As part of DIG is about nature and the natural world and the fact that I am including things to cheer us all up this week, I wanted to tell you about these wonderful Live Animal webcams we can all watch online for FREE.  They include, sheep, pandas, elephants, seals, barn owls and more.  All of these are so wonderful and beautiful to watch and can be enjoyed in the comfort of your home. Enjoy. 

FOLLY FARM -  Watch the adorable sheep, goats and newborn lambs as they go about their daily life in the barn

EDINBURGH ZOO - see Panda cam, Koala cam, Penguin cam and Lion cam 

SAN DIEGO ZOO - with over 12 live cams including Polar bears, Tigers, Giraffes, Koalas and more

WILDLIFE TRUST CUMBRIA - watch the lives of the only Grey seal colony in Cumbria



1 tbsp olive oil
1 large onion, finely chopped
2 sticks celery, stringed and finely chopped
2 garlic cloves finely chopped
15g dried apricots roughly chopped
75g peeled chestnuts
75g almonds
100g wholemeal bread , crusts removed and roughly torn (about 6 slices)
Large bunch parsley, chopped
Large pinch dried sage
1 egg


Heat oven to 200C/180C fan/gas 6. 

Gently heat the oil in a shallow saucepan then add the onion, celery and garlic. 

Keep everything sizzling on a medium heat for 15 mins until soft. 

Tip into a food processor with the rest of the ingredients, except the egg, plus a small pinch of salt, if you like. Pulse until everything is chopped, then add the egg and pulse until combined. 

Use wet hands to roll the mixture into walnut-sized balls, or make into a long sausage type shape then place on a baking sheet lined with baking parchment.

Bake in the oven for 25-30 mins until golden and hot through. 

Will freeze for up to three months; defrost fully before reheating.


Winter Cooking and Crafts for 2021


As the weather is so cold at the moment, let’s give back to nature and feed our garden birds. Below is an easy way to make your own bird feeder and if you have children, they will love helping, especially the messy bit.

You Will Need:
Pine Cones
String for hanging
Bird feed (from the pet shop)
Peanut Butter (or use lard as a great substitute)

1. Tie your string onto the top of the pinecone 
2. Spread peanut butter or lard on to the pinecone (it can be messy but also great fun especially for kids)
3. Roll the pine cone onto the seed mixture, make sure its nice and compact and full of seeds
4. Find a suitable place to hang your finished bird feeder.



For the Soup
500g sweet potatoes peeled and diced
1 butternut squash peeled, deseeded and diced
1 tbsp clear honey
1 tbsp olive oil plus a drizzle
2 onions roughly chopped
3 garlic cloves crushed
1L vegetable or chicken stock
1 tsp cinnamon
1 tsp grated nutmeg
100ml double cream

For the Toast
1 tbsp olive oil
3 garlic gloves crushed
100g butter at room temperature
Zest of 1 lemon
2 tbsp snipped chives
1 tbsp chopped thyme
2 ciabatta loaves, cut into slices


Heat oven to 220C/200C fan/gas 7. Put the sweet potato and butternut squash on a baking tray and add the honey and a drizzle of olive oil. Roast for 40-45 mins until soft and starting to caramelise at the edges, stirring occasionally.

Meanwhile, fry the onions in 1 tbsp olive oil until soft, then add the garlic, chicken stock, cinnamon and nutmeg. Bring to the boil, and simmer for 5 mins.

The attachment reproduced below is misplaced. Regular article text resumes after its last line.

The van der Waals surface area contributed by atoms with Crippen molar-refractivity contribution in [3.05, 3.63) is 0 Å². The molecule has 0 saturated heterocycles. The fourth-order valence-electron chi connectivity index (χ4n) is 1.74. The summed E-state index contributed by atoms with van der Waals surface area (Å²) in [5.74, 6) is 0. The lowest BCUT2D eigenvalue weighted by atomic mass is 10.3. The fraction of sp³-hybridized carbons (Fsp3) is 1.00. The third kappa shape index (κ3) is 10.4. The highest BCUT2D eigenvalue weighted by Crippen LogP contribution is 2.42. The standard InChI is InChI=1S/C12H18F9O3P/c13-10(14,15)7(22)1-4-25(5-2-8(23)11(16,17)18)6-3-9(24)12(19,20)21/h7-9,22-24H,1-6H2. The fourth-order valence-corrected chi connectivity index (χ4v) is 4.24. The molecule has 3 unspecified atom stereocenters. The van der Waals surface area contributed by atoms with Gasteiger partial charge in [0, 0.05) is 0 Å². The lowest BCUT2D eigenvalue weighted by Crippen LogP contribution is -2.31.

Remove the sweet potatoes and butternut squash from the oven and add to the pan with the stock. Blend everything until smooth using a stick blender. Stir in most of the cream and bring back to a gentle simmer, and season with salt and pepper to taste.

To make the lemon & garlic toasts, gently warm the olive oil and garlic in a pan over a low heat for a few mins; the garlic should be softened but not browned. Remove from the heat and mix in the butter and lemon zest until smooth. Leave to cool, then stir in the chives and thyme.

Toast the ciabatta slices, and top each with a spoonful of garlic butter. Serve with the soup, drizzled with the remaining cream, and some black pepper.





250 g butter
125 g brown sugar
250 g syrup
1 tsp. ground cloves
1 tsp. ground ginger
1 tbsp. crushed cardamom
1 tbsp. ground cinnamon
50g slipped almonds, finely chopped
1 tsp. finely grated organic orange peel
1½ tsp. baking soda
1 tbsp. warm water
½ kg of flour


Put butter, brown sugar and syrup in a saucepan and melt it over medium heat. Gently bring it up to the boiling point and remove the pan from the heat. Stir cloves, ginger, cardamom, cinnamon, almonds and orange peel into the sugar mass.

Dissolve the potash in a little lukewarm water and stir it into the sugar mass. Add flour and stir until the dough is glossy. Let it cool a bit and roll it into thick sausages. Wrap them in plastic wrap and freeze them until the next day (or for a few weeks if you are in good time).

Take the dough directly from the freezer and cut it into thin slices. Bake brownies on a baking sheet with parchment paper at 200 ° for 5-7 minutes. Allow the brownies to cool on the baking sheet.




This weeks craft idea is really easy!  By using an old baked bean or similar tin can you can make a festive tea light holder/lantern to give to your friends or keep yourself.  

Here’s how to do it. 
You will need:
An old tin can (beans, peas etc)
Some chalk paint
A serviette
PVA glue
A hammer and a thin nail
Wire or garden twine.


 Clean, wash and dry the can really well.

Take your chalk paint and carefully paint your can using a small brush, allow to dry.

Take your serviette and separate the two layers, leaving only the printed one.

Measure the circumference of the can.

Cut out the serviette to match the circumference.